This has not been the most awesome reading summer for me so far. My attention span has been unreliable for a variety of reasons and it’s been difficult finding a book to really hold my focus. I’ve got a support stack of library books I’ve been carting from room to room, simply to ignore in favor of mindless freemium mom games. So, with all that said, I’m glad I finally finished something, even if it was more effort to push through than it should have been.
This is the first in a new paranormal romance series. I honestly thought this was a first time author, but the lil bio at the end seems to disprove that. I could look it up but that is more energy than this merits. Because it still felt like a first book to me. Or maybe it needed a stronger editor. I can’t pinpoint exactly what didn’t work for me here – a tendency to repeat phrases, pop culture references that felt like pulled punches, stilted pacing – or why I’m being so nitpicky. I just wanted this to be a little bit better. It was close.
The premise: Peeraphan is given the Red Shoes of myth – the ones that force the wearer to dance to death – Bennett is a vampire working for an organization that hunts down magical objects. Turns out Peeraphan is also maybe a mythical being herself. Time is racing to get the shoes off before the curse ends in her untimely death, made even more untimely in the face of unexpected love! There’s a ragtag group of supernaturals working together, an evil organization bent on releasing objects to create mayhem, a hinted at history and wider world to expand into. So, you know, the usual for a PNR.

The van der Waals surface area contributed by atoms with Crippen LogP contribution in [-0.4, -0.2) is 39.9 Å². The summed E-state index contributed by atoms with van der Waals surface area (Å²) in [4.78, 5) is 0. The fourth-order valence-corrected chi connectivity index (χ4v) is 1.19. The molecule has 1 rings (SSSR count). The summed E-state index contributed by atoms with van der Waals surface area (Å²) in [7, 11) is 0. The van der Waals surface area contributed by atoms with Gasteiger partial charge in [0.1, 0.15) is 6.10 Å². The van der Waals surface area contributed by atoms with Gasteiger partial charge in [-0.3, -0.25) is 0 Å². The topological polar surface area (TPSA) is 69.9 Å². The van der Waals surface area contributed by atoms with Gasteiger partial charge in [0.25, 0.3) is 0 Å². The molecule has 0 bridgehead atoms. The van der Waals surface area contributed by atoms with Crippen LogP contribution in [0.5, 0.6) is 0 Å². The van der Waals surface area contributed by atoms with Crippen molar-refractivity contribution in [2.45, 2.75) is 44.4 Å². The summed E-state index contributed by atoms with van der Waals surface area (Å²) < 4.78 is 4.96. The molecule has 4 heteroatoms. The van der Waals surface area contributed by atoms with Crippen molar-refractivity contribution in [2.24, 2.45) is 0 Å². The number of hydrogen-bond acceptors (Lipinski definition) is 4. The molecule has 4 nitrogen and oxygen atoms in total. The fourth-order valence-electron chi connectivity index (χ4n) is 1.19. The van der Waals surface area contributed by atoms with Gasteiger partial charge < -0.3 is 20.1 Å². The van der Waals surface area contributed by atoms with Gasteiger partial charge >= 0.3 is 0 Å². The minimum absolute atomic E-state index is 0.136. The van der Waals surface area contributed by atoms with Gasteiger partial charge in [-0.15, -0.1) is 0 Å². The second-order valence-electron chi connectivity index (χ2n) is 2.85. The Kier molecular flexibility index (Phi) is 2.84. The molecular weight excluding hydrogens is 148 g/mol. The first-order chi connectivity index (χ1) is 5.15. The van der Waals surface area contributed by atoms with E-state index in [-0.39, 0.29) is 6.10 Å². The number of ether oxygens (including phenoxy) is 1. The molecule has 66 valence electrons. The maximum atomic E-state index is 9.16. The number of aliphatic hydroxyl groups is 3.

The magical object is…well not very scary. The urgency never actually feels all that urgent, one time she almost trips down the stairs! But the introduction of Southeast Asian mythology was very cool, I wanted more of that. It sucked that the whole story was basically “and we know nothing about these myths.” The romance was…boring. I mean, there was zero suspense to it, and I know that’s what a lot of people love about romance, the guaranteed HEA, but even so this was very paint by numbers to me. (And low on the heat scale, if you were wondering.)
Right now, I’m mostly annoyed that the next book is going to focus on the SINGLE INTERESTING INTERACTION in the whole story, so I’m obviously going to have to read that. And, honestly, I didn’t hate this book at all. I’m being a little extra because I wanted more. But I’ve also read a lot of books in this vein (haha vampire book joke), so the expected to me may seem fresh to someone else. I’m really hoping the series gets better, and we get a look at more obscure (to this American reader) myths and folklore.